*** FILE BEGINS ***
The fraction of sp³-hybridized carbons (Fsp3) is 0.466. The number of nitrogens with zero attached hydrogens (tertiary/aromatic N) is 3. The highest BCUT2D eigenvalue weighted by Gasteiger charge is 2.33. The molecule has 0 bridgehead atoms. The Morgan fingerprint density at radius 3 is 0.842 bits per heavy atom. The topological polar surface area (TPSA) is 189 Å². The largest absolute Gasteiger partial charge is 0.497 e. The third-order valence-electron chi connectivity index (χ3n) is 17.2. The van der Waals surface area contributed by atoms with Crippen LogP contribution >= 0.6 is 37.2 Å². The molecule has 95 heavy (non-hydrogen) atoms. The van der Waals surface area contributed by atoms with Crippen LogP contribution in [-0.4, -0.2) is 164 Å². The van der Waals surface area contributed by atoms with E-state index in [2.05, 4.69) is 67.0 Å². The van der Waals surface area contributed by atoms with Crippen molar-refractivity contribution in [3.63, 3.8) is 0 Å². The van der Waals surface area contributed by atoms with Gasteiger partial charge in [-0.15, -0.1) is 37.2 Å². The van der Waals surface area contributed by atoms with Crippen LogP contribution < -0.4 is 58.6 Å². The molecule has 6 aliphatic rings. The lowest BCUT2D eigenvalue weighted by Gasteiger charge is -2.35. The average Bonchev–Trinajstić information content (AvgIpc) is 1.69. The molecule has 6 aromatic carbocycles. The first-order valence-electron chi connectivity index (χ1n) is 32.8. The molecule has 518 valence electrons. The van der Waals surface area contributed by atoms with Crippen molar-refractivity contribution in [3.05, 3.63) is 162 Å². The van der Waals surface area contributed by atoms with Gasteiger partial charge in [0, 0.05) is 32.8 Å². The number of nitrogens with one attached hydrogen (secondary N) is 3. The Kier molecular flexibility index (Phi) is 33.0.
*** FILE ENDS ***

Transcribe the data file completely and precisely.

The fraction of sp³-hybridized carbons (Fsp3) is 0.466. The number of nitrogens with zero attached hydrogens (tertiary/aromatic N) is 3. The highest BCUT2D eigenvalue weighted by Gasteiger charge is 2.33. The molecule has 0 bridgehead atoms. The Morgan fingerprint density at radius 3 is 0.842 bits per heavy atom. The topological polar surface area (TPSA) is 189 Å². The largest absolute Gasteiger partial charge is 0.497 e. The third-order valence-electron chi connectivity index (χ3n) is 17.2. The van der Waals surface area contributed by atoms with Crippen LogP contribution >= 0.6 is 37.2 Å². The molecule has 95 heavy (non-hydrogen) atoms. The van der Waals surface area contributed by atoms with Crippen LogP contribution in [-0.4, -0.2) is 164 Å². The van der Waals surface area contributed by atoms with E-state index in [2.05, 4.69) is 67.0 Å². The van der Waals surface area contributed by atoms with Crippen molar-refractivity contribution in [3.63, 3.8) is 0 Å². The van der Waals surface area contributed by atoms with Gasteiger partial charge in [-0.15, -0.1) is 37.2 Å². The van der Waals surface area contributed by atoms with Crippen LogP contribution < -0.4 is 58.6 Å². The molecule has 6 aliphatic rings. The lowest BCUT2D eigenvalue weighted by Gasteiger charge is -2.35. The average Bonchev–Trinajstić information content (AvgIpc) is 1.69. The molecule has 6 aromatic carbocycles. The first-order valence-electron chi connectivity index (χ1n) is 32.8. The molecule has 518 valence electrons. The van der Waals surface area contributed by atoms with Crippen molar-refractivity contribution in [3.05, 3.63) is 162 Å². The van der Waals surface area contributed by atoms with Gasteiger partial charge in [0, 0.05) is 32.8 Å². The number of nitrogens with one attached hydrogen (secondary N) is 3. The Kier molecular flexibility index (Phi) is 33.0.